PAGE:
Im designing a coat hanger/umbrella holder for a new client. Theyve given me a lot of creative freedom and Im taking full advantage. They like my kibako bookstand so thats a good start. Ill use the 1.5″ bamboo countertop material ripped into 1.5″ x 1.5″ strips.
They also like my use of the sumi ink for contrast. Their criteria function wise are somewhat relaxed. They have a closet for coats right by the entry so this coat hanger would be mostly for sculptural purposes. They require it to hold 2-3 coats and 2 umbrellas with the reality being that most of the time there would actually be nothing on there at all. Nonetheless, the design of this piece is driven by function. What are the different ways to hang coats and umbrellas? How is the structure going to be stable and not fall over? I need to consider the possibilities of free standing, wall mounted, suspended, and any combination.
My initial inspiration is the form of a tree. I like the idea of branches holding the coats. Another gesture that comes to mind is a field of long grass or a bamboo grove. Upwards movement would be nice in this space. There is a window at the height of 67″. The horizontal line of the sill is something I need to fight to get the feeling I want.
I narrowed the possibilities down to three concepts and made 1/3 scale models out of plywood scraps and my trusty hot glue gun. The overall height is about 7ft
Here is the latest edition modeled in sketchup in two colors. I concentrated on staggering the distances between the “branches” to create more movement in the piece. At the bottom they are closer together and become more spread apart as you go upward. I was looking for a progression similar to a sine curve or fibonacci sequence. The height has been increased quite a bit to go over the window sill plane.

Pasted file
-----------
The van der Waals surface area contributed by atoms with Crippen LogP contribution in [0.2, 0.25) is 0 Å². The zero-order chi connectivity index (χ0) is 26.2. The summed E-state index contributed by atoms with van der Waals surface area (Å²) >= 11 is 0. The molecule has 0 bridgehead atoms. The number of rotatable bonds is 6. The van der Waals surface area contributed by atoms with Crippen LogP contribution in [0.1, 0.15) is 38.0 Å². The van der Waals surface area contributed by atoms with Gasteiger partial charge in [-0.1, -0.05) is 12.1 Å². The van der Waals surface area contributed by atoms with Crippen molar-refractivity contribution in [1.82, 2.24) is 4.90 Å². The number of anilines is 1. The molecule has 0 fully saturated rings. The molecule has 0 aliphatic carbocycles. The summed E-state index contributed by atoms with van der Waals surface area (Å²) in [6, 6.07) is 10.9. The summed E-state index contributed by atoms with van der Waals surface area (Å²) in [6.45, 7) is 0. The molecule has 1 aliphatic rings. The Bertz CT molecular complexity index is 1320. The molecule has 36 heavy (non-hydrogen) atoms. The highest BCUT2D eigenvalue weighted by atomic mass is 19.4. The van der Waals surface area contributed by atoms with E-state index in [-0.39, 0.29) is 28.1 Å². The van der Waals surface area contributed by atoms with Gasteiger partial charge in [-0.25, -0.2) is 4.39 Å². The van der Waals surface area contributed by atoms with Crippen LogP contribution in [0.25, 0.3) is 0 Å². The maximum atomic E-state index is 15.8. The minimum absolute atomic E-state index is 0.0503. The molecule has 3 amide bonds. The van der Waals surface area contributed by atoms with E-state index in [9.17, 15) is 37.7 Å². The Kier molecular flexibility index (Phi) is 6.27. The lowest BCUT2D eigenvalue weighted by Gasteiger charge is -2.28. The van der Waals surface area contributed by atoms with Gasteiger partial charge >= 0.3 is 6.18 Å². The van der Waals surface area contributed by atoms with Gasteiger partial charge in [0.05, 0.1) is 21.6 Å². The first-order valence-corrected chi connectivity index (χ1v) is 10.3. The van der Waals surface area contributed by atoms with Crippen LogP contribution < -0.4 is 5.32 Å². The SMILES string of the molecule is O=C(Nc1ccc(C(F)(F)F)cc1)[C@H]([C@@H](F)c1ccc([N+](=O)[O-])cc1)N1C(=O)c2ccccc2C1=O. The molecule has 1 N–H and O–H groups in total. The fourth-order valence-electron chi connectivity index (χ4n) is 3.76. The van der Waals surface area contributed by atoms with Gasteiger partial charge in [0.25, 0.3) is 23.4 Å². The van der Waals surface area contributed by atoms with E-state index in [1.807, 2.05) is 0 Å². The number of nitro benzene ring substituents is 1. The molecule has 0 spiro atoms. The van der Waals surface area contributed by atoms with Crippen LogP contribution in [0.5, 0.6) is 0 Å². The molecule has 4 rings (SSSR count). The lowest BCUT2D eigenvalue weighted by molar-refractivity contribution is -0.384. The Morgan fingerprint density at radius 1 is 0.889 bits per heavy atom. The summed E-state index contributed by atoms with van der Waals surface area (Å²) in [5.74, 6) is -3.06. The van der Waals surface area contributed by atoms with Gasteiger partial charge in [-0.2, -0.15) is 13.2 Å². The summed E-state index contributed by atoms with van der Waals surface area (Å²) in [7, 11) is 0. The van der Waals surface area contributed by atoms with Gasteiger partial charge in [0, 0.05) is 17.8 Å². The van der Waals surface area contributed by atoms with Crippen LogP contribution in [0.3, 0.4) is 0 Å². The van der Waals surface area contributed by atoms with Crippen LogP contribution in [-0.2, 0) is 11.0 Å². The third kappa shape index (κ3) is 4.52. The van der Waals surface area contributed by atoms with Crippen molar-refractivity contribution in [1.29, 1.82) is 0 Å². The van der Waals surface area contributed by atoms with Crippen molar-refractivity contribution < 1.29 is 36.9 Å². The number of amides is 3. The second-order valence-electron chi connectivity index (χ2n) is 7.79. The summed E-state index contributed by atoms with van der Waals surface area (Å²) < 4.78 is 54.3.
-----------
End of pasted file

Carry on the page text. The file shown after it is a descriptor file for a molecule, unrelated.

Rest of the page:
The latest design change. Client has requested it handle 3 coats and 2 umbrellas. I raised the whole thing up by 10″ so that the third one up is at 40″, an acceptable height for hanging coats.
Construction commenced! Dadoing out the slits for the splines with a tenoning jig in this photo. Splines are made with katalox, a dark mexican hardwood. The splines create the joint at the elbows and also create some visual interest.
Lowering the center of gravity on this piece is a concern. Its really tall and I dont want it tipping over under a load of coats. The base needs to be made heavier. I drilled multiple 1/2″ diameter holes on the undersides of the base and filled them with molten lead which i melted down using a camp stove outside my shop. Lead has a very low melting point for a metal.
Dont try this at home kids. Notice I am wearing a respirator, safety glasses, and welding gloves. I have never done this before so I had no idea if the lead would splatter or explode or anything like that.
I figured out through trial and error that the lead pours best if you let it cool down slightly. When its too hot it boils when you pour and it also catches the bamboo on fire (not good)
Crazy idea but it worked! The base is very very heavy now, and you cant see that there is metal in there at all from the top. I chiseled away the excess and sanded it down. I covered eve
rything with a thick epoxy to keep the lead sealed, just in case. What a fun day of experimentation. And just think… the brain damage wont hit me for years down the line. YEs!
Detail of the base. I added a corner brace of sorts. The lead filled legs really lower the center of gravity.
Looks right at home outside my shop!
Here it is in action. This will be a fun piece for the clients to play with.